Phishing attempts are proliferating as quickly as the use of mobile devices — bringing malware onto smartphones along with it.
Working from home has suddenly become the new normal for many organizations, and IT departments have had to pivot to protect people and systems far away from the office. Here are eight tips for managing the risks of WFH staff.
1. Audit home network environments
In theory, the security of a home network shouldn’t matter because everything attached to it should be self-protecting. In practice, though, better security in the home network pays off with more reliable connections and a more aware user community.
The word “audit” isn’t what you want to use when communicating with end users, but the idea is the same: a quick checklist of things to help boost overall security. This should include:
- Verifying that their Wi-Fi has a password and that the security settings are WPA2 (or WPA3 for newer equipment). Anything older, including WEP or no-password Wi-Fi, should be addressed. If you can, encourage users to change their Wi-Fi passwords every six months or so.
- Checking that the router/modem is protected — that it does not have the default password and it can’t be managed from outside.
- Ensuring that home computers are all protected. If necessary, extend enterprise anti-malware licenses to include everything on the home network. Ask users to check that security patches are automatically applied to all systems on their home network, and remind them that a password (even a short one) is needed for any systems.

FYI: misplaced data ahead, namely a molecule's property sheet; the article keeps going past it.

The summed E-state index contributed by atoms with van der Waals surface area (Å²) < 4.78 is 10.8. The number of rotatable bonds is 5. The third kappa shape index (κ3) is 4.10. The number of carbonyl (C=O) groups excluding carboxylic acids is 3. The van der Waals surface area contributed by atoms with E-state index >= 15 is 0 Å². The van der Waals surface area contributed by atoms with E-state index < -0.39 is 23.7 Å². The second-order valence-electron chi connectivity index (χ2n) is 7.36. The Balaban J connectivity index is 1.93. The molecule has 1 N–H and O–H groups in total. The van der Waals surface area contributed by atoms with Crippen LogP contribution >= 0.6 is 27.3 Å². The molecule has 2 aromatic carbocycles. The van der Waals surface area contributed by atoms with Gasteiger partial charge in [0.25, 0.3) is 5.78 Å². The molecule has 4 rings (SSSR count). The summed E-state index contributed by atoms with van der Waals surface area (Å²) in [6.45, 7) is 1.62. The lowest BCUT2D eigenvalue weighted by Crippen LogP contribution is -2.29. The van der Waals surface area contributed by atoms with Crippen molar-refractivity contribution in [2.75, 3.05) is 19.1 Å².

2. Step up security training and support resources
The biggest risk factor for security is always the human, and security teams need to be constantly (but gently) training users on the current threats and best practices. Now is the time to re-evaluate whether your information security training is up to date and consider providing bite-size reminders to users to help them spot and avoid common attack vectors, such as phishing attacks. Look at your options for delivering security training, with an eye toward remote staff — is your current security program meeting their needs?
At the same time, realize that remote workers have a more flexible schedule and may choose to start earlier in the morning or later in the day. Meet their needs by extending help desk hours as much as possible and by making sure that users know the help desk is there, even for home network problems. Yes, you might spend some help desk time and money fixing Xbox and Chromecast problems, but users need to feel that they have someone they can talk to if they have any security questions.
3. Check your logs
IT teams should be keeping an eye out for security events at all times, but having staff in the office made it easier to detect problems such as infected PCs when a user called for a re-image. Shifting staff outside of the office eliminates this parallel channel and makes the logs coming out of endpoint security and configuration management tools more valuable for catching problems early, before they affect productivity or security.
If users have company-provided devices, make sure that your configuration management tools are enforcing regular software updates — and logging when these updates fail. The same goes for endpoint security tools: Make sure that updates are enabled and happening. Use logs to discover systems that have fallen out of compliance and actively work to get them updated.
4. Review and update mobile device management policies